Things I Know to Be True: The Phone Rule

I am, without a doubt, a talking on the phone master.

And I’m not talking about my ability to press buttons, something I learned how to do when I was four and my mother spent the afternoon training me how to place a call. (Once again, I am sorry, random people in D.C. who I accidentally called and promptly hung up on in a panic.)

I mean that I am very good at clamping a slowly warming phone between my shoulder and ear and talking for eons.

I’ve tried explaining this before to my mother, who looked at me as if I was touched in the head, but I’ve always felt like when you talk on the phone, you enter this other place. The only sense you get to share with the other person is hearing. So much could be going on that you’re not aware of, but it doesn’t matter because it isn’t part of the shared interaction.

You don’t have to worry about looking as professional as possible when doing work. In fact, I usually call people while I’m lying down in my bed. And if you’re telling or listening to something difficult from a friend, you don’t have to worry about body language or facial expressions–all that exists is the words. And then, there’s the tremendously fun aspect of trying to describe something so that the other person can imagine what it would be like to experience it.

Perhaps it’s because I love reading and writing so much, where you don’t get anything more than the author’s descriptions and explanations the same way you only hear the other person’a words on the other end of the line. I love the freedom of interpretation and the way you have to be both careful and creative with your word choice. It’s like improv writing, if you will.

And maybe it’s because that other place feels safer and people often let their guard down more, particularly if it’s nighttime and you’re both tired. I love the way that the phone strips away those barriers. No one can see you fidget, turn red, or tear up. It’s okay to be visibly emotional, because the other person can’t tell. Just say it.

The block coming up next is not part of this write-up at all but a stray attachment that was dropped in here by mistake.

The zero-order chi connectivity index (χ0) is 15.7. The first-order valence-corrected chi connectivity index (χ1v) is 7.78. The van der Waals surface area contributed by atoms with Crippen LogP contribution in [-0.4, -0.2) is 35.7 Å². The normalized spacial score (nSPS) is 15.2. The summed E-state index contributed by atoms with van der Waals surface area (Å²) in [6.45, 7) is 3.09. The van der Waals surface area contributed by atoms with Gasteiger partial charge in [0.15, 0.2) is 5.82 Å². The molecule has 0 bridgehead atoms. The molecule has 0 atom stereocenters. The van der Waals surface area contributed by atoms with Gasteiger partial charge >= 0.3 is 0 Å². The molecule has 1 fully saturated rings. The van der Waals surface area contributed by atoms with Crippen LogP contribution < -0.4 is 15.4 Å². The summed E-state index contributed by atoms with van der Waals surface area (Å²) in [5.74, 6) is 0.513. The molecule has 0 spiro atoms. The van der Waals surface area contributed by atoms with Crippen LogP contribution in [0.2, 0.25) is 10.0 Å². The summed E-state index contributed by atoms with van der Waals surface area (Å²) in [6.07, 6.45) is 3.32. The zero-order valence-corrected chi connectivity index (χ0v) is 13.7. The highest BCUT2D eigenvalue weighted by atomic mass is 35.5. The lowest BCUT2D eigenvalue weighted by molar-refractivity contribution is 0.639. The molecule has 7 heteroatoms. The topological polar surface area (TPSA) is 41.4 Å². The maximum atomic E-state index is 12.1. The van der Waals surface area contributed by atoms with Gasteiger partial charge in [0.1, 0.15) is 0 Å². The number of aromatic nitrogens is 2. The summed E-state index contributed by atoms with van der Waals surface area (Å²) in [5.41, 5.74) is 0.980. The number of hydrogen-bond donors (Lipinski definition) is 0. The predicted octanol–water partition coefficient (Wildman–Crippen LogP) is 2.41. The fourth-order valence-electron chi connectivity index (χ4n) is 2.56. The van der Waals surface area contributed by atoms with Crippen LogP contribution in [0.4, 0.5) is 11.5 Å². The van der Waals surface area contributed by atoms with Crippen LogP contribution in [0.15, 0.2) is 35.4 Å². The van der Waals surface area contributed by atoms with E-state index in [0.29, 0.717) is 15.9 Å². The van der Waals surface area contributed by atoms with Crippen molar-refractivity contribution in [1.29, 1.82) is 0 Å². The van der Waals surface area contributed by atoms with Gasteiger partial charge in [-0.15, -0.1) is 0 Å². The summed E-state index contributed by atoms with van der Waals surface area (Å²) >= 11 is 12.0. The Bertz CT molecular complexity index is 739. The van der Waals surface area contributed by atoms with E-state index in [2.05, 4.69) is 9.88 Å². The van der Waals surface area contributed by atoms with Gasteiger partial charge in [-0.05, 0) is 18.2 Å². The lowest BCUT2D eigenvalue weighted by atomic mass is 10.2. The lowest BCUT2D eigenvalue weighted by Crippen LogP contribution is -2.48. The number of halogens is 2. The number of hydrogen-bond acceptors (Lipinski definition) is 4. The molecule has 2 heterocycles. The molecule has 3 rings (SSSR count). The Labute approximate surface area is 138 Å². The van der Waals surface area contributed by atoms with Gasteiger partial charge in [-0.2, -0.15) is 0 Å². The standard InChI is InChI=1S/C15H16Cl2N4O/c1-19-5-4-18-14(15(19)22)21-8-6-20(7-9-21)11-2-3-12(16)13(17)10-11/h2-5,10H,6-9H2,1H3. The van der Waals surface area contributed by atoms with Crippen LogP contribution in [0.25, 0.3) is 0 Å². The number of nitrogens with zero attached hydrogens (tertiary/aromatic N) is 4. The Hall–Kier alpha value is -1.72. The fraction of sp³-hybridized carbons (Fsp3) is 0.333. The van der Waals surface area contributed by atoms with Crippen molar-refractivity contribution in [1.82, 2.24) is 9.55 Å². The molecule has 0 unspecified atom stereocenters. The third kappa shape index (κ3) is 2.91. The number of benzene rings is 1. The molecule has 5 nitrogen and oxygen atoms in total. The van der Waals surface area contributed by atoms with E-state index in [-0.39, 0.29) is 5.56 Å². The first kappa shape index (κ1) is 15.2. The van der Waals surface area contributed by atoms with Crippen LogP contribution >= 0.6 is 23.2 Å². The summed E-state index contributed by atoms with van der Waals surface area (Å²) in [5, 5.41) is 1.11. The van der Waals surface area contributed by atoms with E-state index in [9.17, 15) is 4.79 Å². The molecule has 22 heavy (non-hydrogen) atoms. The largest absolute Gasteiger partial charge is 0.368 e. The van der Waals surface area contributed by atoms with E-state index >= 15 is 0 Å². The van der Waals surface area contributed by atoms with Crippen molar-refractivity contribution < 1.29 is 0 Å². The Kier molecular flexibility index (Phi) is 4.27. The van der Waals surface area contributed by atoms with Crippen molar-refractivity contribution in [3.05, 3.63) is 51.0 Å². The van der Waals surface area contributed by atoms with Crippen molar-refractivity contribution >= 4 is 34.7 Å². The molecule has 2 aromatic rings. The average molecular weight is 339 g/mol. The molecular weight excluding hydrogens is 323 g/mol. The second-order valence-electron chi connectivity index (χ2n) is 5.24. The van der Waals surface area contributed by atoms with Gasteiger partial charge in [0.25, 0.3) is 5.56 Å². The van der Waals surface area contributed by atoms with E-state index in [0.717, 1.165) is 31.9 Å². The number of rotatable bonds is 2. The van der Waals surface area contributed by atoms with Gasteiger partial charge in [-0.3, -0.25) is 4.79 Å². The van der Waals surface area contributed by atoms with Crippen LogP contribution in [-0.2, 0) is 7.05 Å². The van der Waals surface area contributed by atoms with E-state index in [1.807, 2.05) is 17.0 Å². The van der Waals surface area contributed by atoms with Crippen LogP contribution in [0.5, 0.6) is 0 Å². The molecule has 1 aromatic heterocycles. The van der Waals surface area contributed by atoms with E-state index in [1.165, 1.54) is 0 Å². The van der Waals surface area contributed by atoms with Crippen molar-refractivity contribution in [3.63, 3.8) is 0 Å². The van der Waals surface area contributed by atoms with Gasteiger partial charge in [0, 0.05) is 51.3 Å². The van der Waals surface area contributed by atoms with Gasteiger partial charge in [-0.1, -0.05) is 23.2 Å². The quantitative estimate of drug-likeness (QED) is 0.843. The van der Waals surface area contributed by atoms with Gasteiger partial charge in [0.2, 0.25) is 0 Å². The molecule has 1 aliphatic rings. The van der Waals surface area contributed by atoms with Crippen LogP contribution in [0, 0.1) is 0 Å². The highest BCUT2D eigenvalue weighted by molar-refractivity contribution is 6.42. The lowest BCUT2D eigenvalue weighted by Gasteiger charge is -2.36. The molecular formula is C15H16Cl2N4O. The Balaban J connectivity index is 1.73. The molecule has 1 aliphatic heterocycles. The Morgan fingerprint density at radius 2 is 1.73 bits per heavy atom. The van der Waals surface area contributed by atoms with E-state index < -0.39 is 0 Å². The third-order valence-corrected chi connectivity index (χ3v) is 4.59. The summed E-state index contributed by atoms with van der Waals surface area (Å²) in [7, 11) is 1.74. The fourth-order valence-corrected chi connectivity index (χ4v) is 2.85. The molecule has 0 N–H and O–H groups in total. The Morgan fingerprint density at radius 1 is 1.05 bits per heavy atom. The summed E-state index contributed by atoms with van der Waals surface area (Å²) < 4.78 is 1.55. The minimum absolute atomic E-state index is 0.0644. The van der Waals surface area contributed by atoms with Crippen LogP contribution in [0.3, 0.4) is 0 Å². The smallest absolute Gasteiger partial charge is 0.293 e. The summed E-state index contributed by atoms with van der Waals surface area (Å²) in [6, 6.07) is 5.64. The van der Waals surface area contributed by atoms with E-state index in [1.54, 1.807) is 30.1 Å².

I suppose that I’m only thinking of this now because I just spent over an hour on the phone with George and another hour before dinner with my aunt. But it’s true. The other place is close to the top of the list of The Things Eleanor Knows to be True About Her World, right under “vulnerability is the key to happiness” and above “you will always feel weirdly calm after sobbing.”

The Little Orange and Gold Book and the First Law of Idea-dynamics

Lately, I’ve developed the habit of writing down anything that I find interesting. There’s so much that I am desperate to remember, to work into other narratives, to repeat to others, or maybe to even stick up here on my blog. There are so many beautiful things being said by the people that surround me and in books that I don’t want to lose. The power of language and thought is astounding, and the nature and creation of ideas never fails to amaze me.

So I’ve been carrying around a little gold and orange notebook that I was given by a friend in eighth grade. The gold designs are raised a little bit from the cover, and I love running my fingers over them absentmindedly in class. It’s got a magnetic flap that keeps it closed, which makes a very satisfying clapping noise, and the paper has thin brown-ish grey-ish lines just the right space apart.

Because it’s rather old, it’s got some interesting artifacts inside. There are random sentences–often later used in short stories–from the summer I spent in France, notes on meetings and a few packing lists from over the years, and some protein counts and food logs from this summer, but I’ve used a paperclip to push all of that to the side. It’s got a new and very important job now.

I’ve furiously scribbled things down when I’m talking with people on the phone, written down things people sent in texts, or carefully copied things out of books, but mostly it’s just full of snippets of conversations.

Today, I was speaking to my father on the phone about my recent obsession with mortality (which has made me unable to sleep, but more on that later). The moment that he said, “Everyone has to come to peace with mortality in their own way. We all imagine it differently,” I scrambled to get a pen. I knew that whatever he said next would be worth recording.

Here’s a quote from the conversation:

“I am a collection of atoms that changes continually. The collection is called me and has a self-consciousness that is me. At some point, the atoms will reintegrate with the world. I imagine my atoms becoming grass. Part of the living force in the world is aligned in me right now.”

Last night, George quoted Camus in a text message and then sent me this Dorothy Sayers quote today when I asked permission to quote her:

“A facility for quotation covers the absence of original thought.”

But I am convinced that both George and Dorothy Sayers are wrong. Original thought comes from listening to others, whether it be by hearing or reading, writing those things down, and mulling over what they’ve said, until you come to new, independent, and perhaps ingenious conclusions. Energy can neither be created or destroyed: it can only be transformed from one state to another, and the same holds true for ideas.

And that, my friends, is why I’m writing things down.